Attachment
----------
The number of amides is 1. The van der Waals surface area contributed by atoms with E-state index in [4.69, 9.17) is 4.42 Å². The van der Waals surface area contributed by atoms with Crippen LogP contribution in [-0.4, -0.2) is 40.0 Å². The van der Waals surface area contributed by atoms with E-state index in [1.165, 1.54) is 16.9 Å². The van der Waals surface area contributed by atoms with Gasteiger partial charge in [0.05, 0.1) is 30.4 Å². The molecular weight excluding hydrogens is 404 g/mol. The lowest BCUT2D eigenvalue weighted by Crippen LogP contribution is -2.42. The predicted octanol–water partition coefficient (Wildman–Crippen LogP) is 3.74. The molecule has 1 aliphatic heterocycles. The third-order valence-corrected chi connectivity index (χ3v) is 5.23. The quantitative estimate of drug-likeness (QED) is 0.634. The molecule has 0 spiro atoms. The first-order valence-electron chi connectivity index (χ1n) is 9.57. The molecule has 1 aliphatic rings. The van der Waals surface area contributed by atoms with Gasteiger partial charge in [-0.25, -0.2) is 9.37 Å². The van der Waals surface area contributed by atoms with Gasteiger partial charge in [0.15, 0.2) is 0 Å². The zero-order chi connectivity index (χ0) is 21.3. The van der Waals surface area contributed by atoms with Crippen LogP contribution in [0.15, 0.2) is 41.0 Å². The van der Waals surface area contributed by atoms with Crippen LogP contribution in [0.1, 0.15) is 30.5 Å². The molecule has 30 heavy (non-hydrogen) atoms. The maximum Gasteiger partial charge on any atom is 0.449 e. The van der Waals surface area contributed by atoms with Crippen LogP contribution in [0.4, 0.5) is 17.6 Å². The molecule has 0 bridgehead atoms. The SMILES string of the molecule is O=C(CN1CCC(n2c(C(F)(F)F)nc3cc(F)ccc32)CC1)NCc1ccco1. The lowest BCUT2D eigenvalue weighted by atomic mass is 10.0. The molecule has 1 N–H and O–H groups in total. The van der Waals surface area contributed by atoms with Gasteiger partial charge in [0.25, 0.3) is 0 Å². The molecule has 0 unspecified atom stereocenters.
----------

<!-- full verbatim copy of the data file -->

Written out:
The number of amides is 1. The van der Waals surface area contributed by atoms with E-state index in [4.69, 9.17) is 4.42 Å². The van der Waals surface area contributed by atoms with Crippen LogP contribution in [-0.4, -0.2) is 40.0 Å². The van der Waals surface area contributed by atoms with E-state index in [1.165, 1.54) is 16.9 Å². The van der Waals surface area contributed by atoms with Gasteiger partial charge in [0.05, 0.1) is 30.4 Å². The molecular weight excluding hydrogens is 404 g/mol. The lowest BCUT2D eigenvalue weighted by Crippen LogP contribution is -2.42. The predicted octanol–water partition coefficient (Wildman–Crippen LogP) is 3.74. The molecule has 1 aliphatic heterocycles. The third-order valence-corrected chi connectivity index (χ3v) is 5.23. The quantitative estimate of drug-likeness (QED) is 0.634. The molecule has 0 spiro atoms. The first-order valence-electron chi connectivity index (χ1n) is 9.57. The molecule has 1 aliphatic rings. The van der Waals surface area contributed by atoms with Gasteiger partial charge in [-0.25, -0.2) is 9.37 Å². The van der Waals surface area contributed by atoms with Gasteiger partial charge in [0.15, 0.2) is 0 Å². The zero-order chi connectivity index (χ0) is 21.3. The van der Waals surface area contributed by atoms with Crippen LogP contribution in [0.15, 0.2) is 41.0 Å². The van der Waals surface area contributed by atoms with Crippen LogP contribution in [0.1, 0.15) is 30.5 Å². The molecule has 30 heavy (non-hydrogen) atoms. The maximum Gasteiger partial charge on any atom is 0.449 e. The van der Waals surface area contributed by atoms with Crippen LogP contribution in [0.4, 0.5) is 17.6 Å². The molecule has 0 bridgehead atoms. The SMILES string of the molecule is O=C(CN1CCC(n2c(C(F)(F)F)nc3cc(F)ccc32)CC1)NCc1ccco1. The lowest BCUT2D eigenvalue weighted by atomic mass is 10.0. The molecule has 1 N–H and O–H groups in total. The van der Waals surface area contributed by atoms with Gasteiger partial charge in [0.25, 0.3) is 0 Å². The molecule has 0 unspecified atom stereocenters.